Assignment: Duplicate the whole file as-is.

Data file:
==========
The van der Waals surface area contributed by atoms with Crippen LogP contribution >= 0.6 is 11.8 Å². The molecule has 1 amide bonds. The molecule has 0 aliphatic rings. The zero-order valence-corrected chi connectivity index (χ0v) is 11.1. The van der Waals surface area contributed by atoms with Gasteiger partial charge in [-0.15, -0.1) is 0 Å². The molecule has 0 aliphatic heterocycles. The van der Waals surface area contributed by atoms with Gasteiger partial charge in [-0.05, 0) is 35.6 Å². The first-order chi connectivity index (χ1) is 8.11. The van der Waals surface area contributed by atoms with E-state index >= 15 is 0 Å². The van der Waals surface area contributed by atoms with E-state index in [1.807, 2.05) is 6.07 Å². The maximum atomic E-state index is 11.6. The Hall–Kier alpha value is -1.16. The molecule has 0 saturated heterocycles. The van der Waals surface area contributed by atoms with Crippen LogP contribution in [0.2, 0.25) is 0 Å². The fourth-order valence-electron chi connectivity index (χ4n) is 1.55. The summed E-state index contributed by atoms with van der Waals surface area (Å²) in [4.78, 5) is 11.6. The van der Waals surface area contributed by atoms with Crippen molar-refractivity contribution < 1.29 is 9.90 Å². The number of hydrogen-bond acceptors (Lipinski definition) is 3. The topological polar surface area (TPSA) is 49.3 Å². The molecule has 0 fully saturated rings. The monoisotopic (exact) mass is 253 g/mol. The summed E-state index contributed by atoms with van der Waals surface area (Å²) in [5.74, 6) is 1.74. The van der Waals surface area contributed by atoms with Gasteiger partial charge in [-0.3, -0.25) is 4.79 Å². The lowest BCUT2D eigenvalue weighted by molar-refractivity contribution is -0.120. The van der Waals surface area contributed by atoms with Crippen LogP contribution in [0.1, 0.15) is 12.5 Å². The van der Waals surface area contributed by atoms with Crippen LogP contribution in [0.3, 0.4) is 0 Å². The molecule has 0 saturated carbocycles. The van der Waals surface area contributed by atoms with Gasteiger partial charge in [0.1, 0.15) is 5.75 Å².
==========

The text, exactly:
The van der Waals surface area contributed by atoms with Crippen LogP contribution >= 0.6 is 11.8 Å². The molecule has 1 amide bonds. The molecule has 0 aliphatic rings. The zero-order valence-corrected chi connectivity index (χ0v) is 11.1. The van der Waals surface area contributed by atoms with Gasteiger partial charge in [-0.15, -0.1) is 0 Å². The molecule has 0 aliphatic heterocycles. The van der Waals surface area contributed by atoms with Gasteiger partial charge in [-0.05, 0) is 35.6 Å². The first-order chi connectivity index (χ1) is 8.11. The van der Waals surface area contributed by atoms with E-state index >= 15 is 0 Å². The van der Waals surface area contributed by atoms with E-state index in [1.807, 2.05) is 6.07 Å². The maximum atomic E-state index is 11.6. The Hall–Kier alpha value is -1.16. The molecule has 0 saturated heterocycles. The van der Waals surface area contributed by atoms with Crippen LogP contribution in [0.2, 0.25) is 0 Å². The fourth-order valence-electron chi connectivity index (χ4n) is 1.55. The summed E-state index contributed by atoms with van der Waals surface area (Å²) in [4.78, 5) is 11.6. The van der Waals surface area contributed by atoms with Crippen molar-refractivity contribution < 1.29 is 9.90 Å². The number of hydrogen-bond acceptors (Lipinski definition) is 3. The topological polar surface area (TPSA) is 49.3 Å². The molecule has 0 fully saturated rings. The monoisotopic (exact) mass is 253 g/mol. The summed E-state index contributed by atoms with van der Waals surface area (Å²) in [5.74, 6) is 1.74. The van der Waals surface area contributed by atoms with Gasteiger partial charge in [-0.3, -0.25) is 4.79 Å². The lowest BCUT2D eigenvalue weighted by molar-refractivity contribution is -0.120. The van der Waals surface area contributed by atoms with Crippen LogP contribution in [0.1, 0.15) is 12.5 Å². The van der Waals surface area contributed by atoms with Crippen LogP contribution in [0.3, 0.4) is 0 Å². The molecule has 0 saturated carbocycles. The van der Waals surface area contributed by atoms with Gasteiger partial charge in [0.1, 0.15) is 5.75 Å².